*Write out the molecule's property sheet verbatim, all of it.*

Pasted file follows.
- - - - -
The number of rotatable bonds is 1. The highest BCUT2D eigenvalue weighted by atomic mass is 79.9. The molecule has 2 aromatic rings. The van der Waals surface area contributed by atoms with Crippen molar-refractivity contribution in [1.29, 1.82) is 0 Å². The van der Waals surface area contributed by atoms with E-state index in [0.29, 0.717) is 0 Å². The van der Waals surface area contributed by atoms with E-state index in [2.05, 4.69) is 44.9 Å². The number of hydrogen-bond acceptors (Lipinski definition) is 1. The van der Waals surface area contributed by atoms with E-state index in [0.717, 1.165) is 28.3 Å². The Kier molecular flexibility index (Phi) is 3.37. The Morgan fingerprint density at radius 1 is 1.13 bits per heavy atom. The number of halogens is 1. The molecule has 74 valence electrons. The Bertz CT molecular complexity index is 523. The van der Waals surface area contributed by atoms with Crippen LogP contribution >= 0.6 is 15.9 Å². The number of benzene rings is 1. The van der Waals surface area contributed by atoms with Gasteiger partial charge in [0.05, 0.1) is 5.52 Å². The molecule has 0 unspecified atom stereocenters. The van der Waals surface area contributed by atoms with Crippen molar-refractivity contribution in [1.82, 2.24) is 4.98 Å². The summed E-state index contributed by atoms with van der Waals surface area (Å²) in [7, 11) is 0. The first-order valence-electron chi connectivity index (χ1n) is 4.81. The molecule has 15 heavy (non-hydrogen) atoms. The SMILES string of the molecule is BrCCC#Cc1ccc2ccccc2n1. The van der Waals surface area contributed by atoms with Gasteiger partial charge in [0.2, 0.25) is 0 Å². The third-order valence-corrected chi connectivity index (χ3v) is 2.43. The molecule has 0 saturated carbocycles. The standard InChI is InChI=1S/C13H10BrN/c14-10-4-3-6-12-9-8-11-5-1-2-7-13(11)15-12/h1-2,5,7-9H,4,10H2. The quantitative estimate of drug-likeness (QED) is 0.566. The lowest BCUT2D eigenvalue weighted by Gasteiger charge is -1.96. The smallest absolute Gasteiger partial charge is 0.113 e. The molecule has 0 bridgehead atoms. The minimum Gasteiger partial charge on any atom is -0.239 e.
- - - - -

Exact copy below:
The number of rotatable bonds is 1. The highest BCUT2D eigenvalue weighted by atomic mass is 79.9. The molecule has 2 aromatic rings. The van der Waals surface area contributed by atoms with Crippen molar-refractivity contribution in [1.29, 1.82) is 0 Å². The van der Waals surface area contributed by atoms with E-state index in [0.29, 0.717) is 0 Å². The van der Waals surface area contributed by atoms with E-state index in [2.05, 4.69) is 44.9 Å². The number of hydrogen-bond acceptors (Lipinski definition) is 1. The van der Waals surface area contributed by atoms with E-state index in [0.717, 1.165) is 28.3 Å². The Kier molecular flexibility index (Phi) is 3.37. The Morgan fingerprint density at radius 1 is 1.13 bits per heavy atom. The number of halogens is 1. The molecule has 74 valence electrons. The Bertz CT molecular complexity index is 523. The van der Waals surface area contributed by atoms with Crippen LogP contribution >= 0.6 is 15.9 Å². The number of benzene rings is 1. The van der Waals surface area contributed by atoms with Gasteiger partial charge in [0.05, 0.1) is 5.52 Å². The molecule has 0 unspecified atom stereocenters. The van der Waals surface area contributed by atoms with Crippen molar-refractivity contribution in [1.82, 2.24) is 4.98 Å². The summed E-state index contributed by atoms with van der Waals surface area (Å²) in [7, 11) is 0. The first-order valence-electron chi connectivity index (χ1n) is 4.81. The molecule has 15 heavy (non-hydrogen) atoms. The SMILES string of the molecule is BrCCC#Cc1ccc2ccccc2n1. The van der Waals surface area contributed by atoms with Gasteiger partial charge in [0.2, 0.25) is 0 Å². The third-order valence-corrected chi connectivity index (χ3v) is 2.43. The molecule has 0 saturated carbocycles. The standard InChI is InChI=1S/C13H10BrN/c14-10-4-3-6-12-9-8-11-5-1-2-7-13(11)15-12/h1-2,5,7-9H,4,10H2. The quantitative estimate of drug-likeness (QED) is 0.566. The lowest BCUT2D eigenvalue weighted by Gasteiger charge is -1.96. The smallest absolute Gasteiger partial charge is 0.113 e. The molecule has 0 bridgehead atoms. The minimum Gasteiger partial charge on any atom is -0.239 e.